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Horton’s Michigan Notebook

Barbra Thumudo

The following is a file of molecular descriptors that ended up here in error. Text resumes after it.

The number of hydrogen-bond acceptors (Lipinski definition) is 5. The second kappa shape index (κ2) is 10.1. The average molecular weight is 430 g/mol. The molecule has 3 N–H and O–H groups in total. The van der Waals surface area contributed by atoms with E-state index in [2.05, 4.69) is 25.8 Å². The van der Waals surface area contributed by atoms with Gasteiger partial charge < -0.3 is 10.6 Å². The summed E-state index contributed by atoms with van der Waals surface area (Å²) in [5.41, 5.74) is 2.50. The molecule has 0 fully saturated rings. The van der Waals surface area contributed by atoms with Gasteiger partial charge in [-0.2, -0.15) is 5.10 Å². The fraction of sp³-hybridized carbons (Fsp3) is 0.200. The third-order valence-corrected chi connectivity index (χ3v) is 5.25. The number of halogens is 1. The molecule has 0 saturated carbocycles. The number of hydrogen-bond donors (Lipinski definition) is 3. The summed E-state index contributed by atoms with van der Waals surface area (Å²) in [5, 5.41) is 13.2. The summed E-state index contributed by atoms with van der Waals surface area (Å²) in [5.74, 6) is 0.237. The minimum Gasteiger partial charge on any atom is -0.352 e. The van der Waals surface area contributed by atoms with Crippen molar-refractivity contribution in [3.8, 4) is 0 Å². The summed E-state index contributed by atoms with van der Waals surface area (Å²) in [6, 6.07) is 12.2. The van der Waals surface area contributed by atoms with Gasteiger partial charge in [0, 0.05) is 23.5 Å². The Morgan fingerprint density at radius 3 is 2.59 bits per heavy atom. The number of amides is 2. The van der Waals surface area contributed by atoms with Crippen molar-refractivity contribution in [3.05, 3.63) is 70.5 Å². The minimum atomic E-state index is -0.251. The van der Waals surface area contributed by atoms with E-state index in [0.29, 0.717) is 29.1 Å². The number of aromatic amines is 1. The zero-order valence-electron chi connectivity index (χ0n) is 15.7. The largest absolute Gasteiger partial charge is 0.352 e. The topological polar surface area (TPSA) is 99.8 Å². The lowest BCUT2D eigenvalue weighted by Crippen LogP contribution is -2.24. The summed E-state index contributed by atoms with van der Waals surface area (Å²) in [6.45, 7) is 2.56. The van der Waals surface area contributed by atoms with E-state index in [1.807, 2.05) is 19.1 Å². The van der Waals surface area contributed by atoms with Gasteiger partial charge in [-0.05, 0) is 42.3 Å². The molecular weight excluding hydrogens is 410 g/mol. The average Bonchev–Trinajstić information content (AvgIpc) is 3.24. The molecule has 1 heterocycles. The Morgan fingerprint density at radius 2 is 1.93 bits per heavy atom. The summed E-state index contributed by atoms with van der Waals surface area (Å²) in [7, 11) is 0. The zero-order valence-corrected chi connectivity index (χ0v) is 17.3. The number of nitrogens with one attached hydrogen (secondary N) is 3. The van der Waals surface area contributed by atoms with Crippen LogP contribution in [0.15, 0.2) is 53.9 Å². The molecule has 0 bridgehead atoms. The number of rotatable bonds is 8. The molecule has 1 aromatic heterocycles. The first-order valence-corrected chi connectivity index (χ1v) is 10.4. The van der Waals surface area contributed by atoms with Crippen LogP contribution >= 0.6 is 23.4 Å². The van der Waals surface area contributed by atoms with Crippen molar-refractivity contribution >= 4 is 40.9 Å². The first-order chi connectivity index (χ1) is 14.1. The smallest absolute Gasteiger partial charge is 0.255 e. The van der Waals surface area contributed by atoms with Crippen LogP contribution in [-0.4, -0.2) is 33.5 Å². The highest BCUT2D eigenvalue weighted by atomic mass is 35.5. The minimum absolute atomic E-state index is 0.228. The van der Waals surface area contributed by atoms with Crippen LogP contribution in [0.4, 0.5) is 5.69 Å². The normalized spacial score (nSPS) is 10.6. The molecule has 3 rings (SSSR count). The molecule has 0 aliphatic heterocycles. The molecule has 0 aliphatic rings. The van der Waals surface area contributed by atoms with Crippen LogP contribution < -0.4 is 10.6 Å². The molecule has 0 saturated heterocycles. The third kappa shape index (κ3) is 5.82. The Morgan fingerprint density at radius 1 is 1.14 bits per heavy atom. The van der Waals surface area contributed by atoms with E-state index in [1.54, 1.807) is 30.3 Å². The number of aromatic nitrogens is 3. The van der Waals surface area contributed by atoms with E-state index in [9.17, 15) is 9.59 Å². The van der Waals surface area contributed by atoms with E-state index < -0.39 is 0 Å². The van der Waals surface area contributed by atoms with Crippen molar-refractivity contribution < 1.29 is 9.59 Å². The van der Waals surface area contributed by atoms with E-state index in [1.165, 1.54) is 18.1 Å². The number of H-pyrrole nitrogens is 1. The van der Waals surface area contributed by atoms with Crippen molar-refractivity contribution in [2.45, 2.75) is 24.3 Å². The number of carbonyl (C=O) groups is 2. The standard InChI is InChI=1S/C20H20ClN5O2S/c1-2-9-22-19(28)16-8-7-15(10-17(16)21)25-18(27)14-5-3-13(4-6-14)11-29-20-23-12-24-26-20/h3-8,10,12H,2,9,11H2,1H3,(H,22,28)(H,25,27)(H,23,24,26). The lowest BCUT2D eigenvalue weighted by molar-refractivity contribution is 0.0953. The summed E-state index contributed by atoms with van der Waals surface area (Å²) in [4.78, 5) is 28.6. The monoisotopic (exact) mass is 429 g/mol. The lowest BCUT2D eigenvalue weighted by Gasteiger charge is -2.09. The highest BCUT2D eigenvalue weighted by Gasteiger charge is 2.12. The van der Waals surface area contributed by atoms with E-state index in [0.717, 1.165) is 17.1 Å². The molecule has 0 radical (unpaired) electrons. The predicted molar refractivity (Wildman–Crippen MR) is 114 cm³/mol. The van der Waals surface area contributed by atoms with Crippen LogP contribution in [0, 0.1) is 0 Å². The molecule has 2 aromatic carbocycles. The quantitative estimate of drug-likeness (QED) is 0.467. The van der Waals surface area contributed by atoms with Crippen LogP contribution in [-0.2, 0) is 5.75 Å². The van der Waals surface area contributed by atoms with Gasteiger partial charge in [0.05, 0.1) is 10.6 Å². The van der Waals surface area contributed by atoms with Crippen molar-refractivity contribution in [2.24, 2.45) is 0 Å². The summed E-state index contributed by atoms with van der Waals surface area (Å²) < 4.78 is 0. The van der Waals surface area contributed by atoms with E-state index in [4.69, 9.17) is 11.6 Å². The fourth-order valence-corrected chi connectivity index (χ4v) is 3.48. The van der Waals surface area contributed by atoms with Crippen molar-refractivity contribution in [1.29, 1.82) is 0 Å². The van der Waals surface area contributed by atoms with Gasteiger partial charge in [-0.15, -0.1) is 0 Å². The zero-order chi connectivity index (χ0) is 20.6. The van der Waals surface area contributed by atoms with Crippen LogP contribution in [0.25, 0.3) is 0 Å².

Local woman helps convey history of state capitol By Steve Horton Each year thousands of visitors show up at the state capitol in Downtown Lansing. And most of those sightseers are young students, accompanied by teachers and parent chaperones, for whom this school trip is a visual accompaniment to their studies of Michigan government and history. There to greet the school groups as well as all of the others who stop in for a first-hand look at this iconic building is the staff of the Capitol Tour & Information Services. A member of that staff for the past seven years is Barbra (Haller) Thumudo of Fowlerville. “We do 15 tours a day, with one starting every half hour,” Thumudo noted. “They last for about an hour. The students are primarily third and fourth graders. This is the grade level that Michigan history is taught. April and May are our busiest months since teachers like to schedule their trips at the end of school year. However, we can’t accommodate all of them within this limited window of time, so tours are conducted throughout the school year.” When it comes to school groups, demand exceeds supply. “Part of our job is to schedule these visits,” she explained.”Not every school district wants to come, but with all of the public, charter, private, and Christian schools in the state, right now we have a waiting list of about 30 schools.” Each guide takes up to 30 persons on a tour. “For those who just happen to show up at the capitol, we add them to a school group if we can or, if they can wait, we try to fit them into the schedule,” she said. While the young students are the mainstay of the tours, visitors cover a wide variety of categories. “You never know